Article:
Fulbright Schuman

2020Back to the Pack

Back to the Pack

It has been twenty-five years since I was a Fulbright Scholar at North Carolina State University – home of the wolf pack! At the time, in what seems like a lifetime ago, my husband and I, both graduate scholars from newly independent Croatia went to Raleigh, NC. We were both at the beginning of our careers, eager and fortunate enough to be there. 

Also, it was something to be proud of – an achievement! Coming from a war-torn area, it truly meant a lot that my research ideas were acknowledged.  A colleague of mine once said that being exposed to another culture can truly make you feel like you could never have returned home without bringing back something valuable with you. And it was the truth. This truly exacerbates the meaning of a Fulbright scholarship; you always return with a worthy experience back home from which others could learn from you. 

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Fast forward twenty-five years and after being awarded a Fulbright Schuman grant, I was on my way to NC State for round two. I returned to the same building – Williams Hall, on the same fourth floor to join a weed science group! My research was focused on exploring the pattern and management of plant invasions between the U.S. and the EU. To accomplish this task, I compared observational, theoretical, experimental and modeling studies of selected invasive plants from both continents, visited many infested sites and discuss with professionals (USDA – APHIS), NCSU extension service, faculty and particularly with students. 

Coming here was also a tremendous opportunity to get in contact with the people I used to work with before and to catch up with friends that I haven’t seen in years. I am glad to say that even after all these years we have maintained contact and I am thoroughly glad I have had the chance to get to know these good people. Who can brag about having Santa and Ms. Claus as friends? I can! I was even invited to their home to spend the holidays with their family! Moreover, Santa Ron (a retired NCSU professor) and his wife Paulette had welcomed me at the Raleigh airport and arranged accommodation on campus and all necessary things for me! I cannot stress enough how helpful it is knowing someone who can help you with settling in a foreign country. I also made some new friendships in the Department, in the Toastmaster Club, or during regular meetings which were organized for the international community on Campus!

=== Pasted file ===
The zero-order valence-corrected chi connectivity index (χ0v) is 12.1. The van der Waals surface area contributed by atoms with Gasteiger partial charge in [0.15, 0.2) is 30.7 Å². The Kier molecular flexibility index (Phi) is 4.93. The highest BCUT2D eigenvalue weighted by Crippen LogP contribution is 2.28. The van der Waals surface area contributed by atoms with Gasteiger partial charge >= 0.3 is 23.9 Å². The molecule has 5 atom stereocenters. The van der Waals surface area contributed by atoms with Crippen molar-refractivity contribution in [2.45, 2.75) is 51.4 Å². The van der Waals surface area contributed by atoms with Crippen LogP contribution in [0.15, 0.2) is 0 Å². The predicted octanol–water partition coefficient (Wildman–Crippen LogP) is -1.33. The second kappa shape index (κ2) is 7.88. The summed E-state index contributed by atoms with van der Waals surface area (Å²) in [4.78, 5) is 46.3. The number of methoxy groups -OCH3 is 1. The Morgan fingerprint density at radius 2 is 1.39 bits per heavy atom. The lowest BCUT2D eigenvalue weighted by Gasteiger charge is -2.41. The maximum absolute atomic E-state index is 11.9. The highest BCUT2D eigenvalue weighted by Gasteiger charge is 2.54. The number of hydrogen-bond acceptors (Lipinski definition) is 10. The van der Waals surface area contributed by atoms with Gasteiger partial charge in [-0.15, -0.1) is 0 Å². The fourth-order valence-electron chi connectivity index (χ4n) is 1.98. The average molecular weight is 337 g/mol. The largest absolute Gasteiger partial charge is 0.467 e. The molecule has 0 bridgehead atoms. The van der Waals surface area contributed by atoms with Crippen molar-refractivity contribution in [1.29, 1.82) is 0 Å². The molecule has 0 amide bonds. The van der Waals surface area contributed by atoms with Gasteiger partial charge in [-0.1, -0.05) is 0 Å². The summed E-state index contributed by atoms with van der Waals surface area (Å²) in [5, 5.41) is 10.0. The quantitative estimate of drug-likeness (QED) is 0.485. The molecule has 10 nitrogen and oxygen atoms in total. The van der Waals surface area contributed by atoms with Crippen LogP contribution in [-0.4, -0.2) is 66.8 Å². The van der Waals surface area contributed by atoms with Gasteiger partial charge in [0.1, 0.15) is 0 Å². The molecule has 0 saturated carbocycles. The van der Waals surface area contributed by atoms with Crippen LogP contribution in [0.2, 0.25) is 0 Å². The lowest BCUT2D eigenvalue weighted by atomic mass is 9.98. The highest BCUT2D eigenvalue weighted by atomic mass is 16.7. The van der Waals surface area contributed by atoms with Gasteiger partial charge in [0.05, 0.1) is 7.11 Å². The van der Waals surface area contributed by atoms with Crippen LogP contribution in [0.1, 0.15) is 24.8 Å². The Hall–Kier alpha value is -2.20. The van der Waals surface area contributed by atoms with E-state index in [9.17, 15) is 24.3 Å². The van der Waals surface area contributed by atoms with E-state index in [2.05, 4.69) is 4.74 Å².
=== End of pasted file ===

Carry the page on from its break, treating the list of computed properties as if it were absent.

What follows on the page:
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Unfortunately, the last couple of weeks brought to us, and the whole world, an unexpected situation – we have to deal with the impact of coronavirus (COVID-19). The university rapidly changed. Although it remains open with minimal on-campus operations, there are limitations for people on campus, all classes are moving online and the majority of employees are required to make alternative work arrangements. Social distancing is now the recommended practice to protect ourselves and others. It is important to emphasize that a large part of guidance from the university, local, state and federal health offices are distributed among us and I feel safe and informed. I understand that adjusting to these changes can be a challenge to us all, but at the same time, I strongly believe that the whole ordeal will come to a peaceful ending.

What else can I say? Two semesters have gone by way too fast for my liking but I am satisfied that I have accomplished everything I have set before. This has been a great year and a tremendous opportunity for my personal growth and gave me so much during the formative moments of my academic career. I would say to any potential Fulbright grantee that it is worth taking this opportunity because of its benefits and the beauty it brings is truly something special

Dr. Edita Stefanic IS A 2019-2020 FULBRIGHT Research scholar IN agriculture AT North Carolina State University. Edita was born in Osijek, Croatia, where she spent the larger part of her life and subsequently the majority of her formal education. She has attained her Ph.D. at the University of Osijek, College of Agriculture, where she holds now the position of a Full-time Professor. She is a Plant Ecologist. Her research work is mainly focused on invasive weeds, and has published multiple research articles in scientific journals. So far she has been involved with numerous international research groups.

Articles are written by Fulbright grantees and do not reflect the opinions of the Fulbright Commission, the grantees’ host institutions, or the U.S. Department of State.

The Fulbright Schuman Program, administered by the Fulbright Commission in Belgium and jointly financed by the U.S. State Department and the Directorate-General for Education and Culture of the European Commission awards grants to European citizens to conduct research in the United States and to American citizens to conduct research in the European Union.